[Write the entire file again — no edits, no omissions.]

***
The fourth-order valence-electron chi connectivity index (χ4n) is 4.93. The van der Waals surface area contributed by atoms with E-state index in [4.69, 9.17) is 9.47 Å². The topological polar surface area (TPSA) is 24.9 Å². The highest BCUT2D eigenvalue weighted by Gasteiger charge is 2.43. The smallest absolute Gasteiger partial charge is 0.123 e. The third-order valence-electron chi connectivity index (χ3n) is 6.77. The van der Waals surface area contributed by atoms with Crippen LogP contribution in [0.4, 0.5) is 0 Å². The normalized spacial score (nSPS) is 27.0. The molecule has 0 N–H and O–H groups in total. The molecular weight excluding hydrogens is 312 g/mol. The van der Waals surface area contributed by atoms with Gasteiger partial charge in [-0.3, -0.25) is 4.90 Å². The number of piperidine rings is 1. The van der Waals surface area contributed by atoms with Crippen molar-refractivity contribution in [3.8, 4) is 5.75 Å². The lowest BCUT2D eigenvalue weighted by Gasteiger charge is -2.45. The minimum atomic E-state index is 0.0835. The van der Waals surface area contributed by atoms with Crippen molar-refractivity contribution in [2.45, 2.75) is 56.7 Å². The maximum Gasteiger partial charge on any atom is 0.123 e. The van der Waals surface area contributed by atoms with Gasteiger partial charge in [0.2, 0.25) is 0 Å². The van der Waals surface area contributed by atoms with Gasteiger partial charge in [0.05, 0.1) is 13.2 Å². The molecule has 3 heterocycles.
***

The fourth-order valence-electron chi connectivity index (χ4n) is 4.93. The van der Waals surface area contributed by atoms with E-state index in [4.69, 9.17) is 9.47 Å². The topological polar surface area (TPSA) is 24.9 Å². The highest BCUT2D eigenvalue weighted by Gasteiger charge is 2.43. The smallest absolute Gasteiger partial charge is 0.123 e. The third-order valence-electron chi connectivity index (χ3n) is 6.77. The van der Waals surface area contributed by atoms with Crippen LogP contribution in [0.4, 0.5) is 0 Å². The normalized spacial score (nSPS) is 27.0. The molecule has 0 N–H and O–H groups in total. The molecular weight excluding hydrogens is 312 g/mol. The van der Waals surface area contributed by atoms with Gasteiger partial charge in [-0.3, -0.25) is 4.90 Å². The number of piperidine rings is 1. The van der Waals surface area contributed by atoms with Crippen molar-refractivity contribution in [3.8, 4) is 5.75 Å². The lowest BCUT2D eigenvalue weighted by Gasteiger charge is -2.45. The minimum atomic E-state index is 0.0835. The van der Waals surface area contributed by atoms with Crippen molar-refractivity contribution in [2.45, 2.75) is 56.7 Å². The maximum Gasteiger partial charge on any atom is 0.123 e. The van der Waals surface area contributed by atoms with Gasteiger partial charge in [0.2, 0.25) is 0 Å². The van der Waals surface area contributed by atoms with Gasteiger partial charge in [0.05, 0.1) is 13.2 Å². The molecule has 3 heterocycles.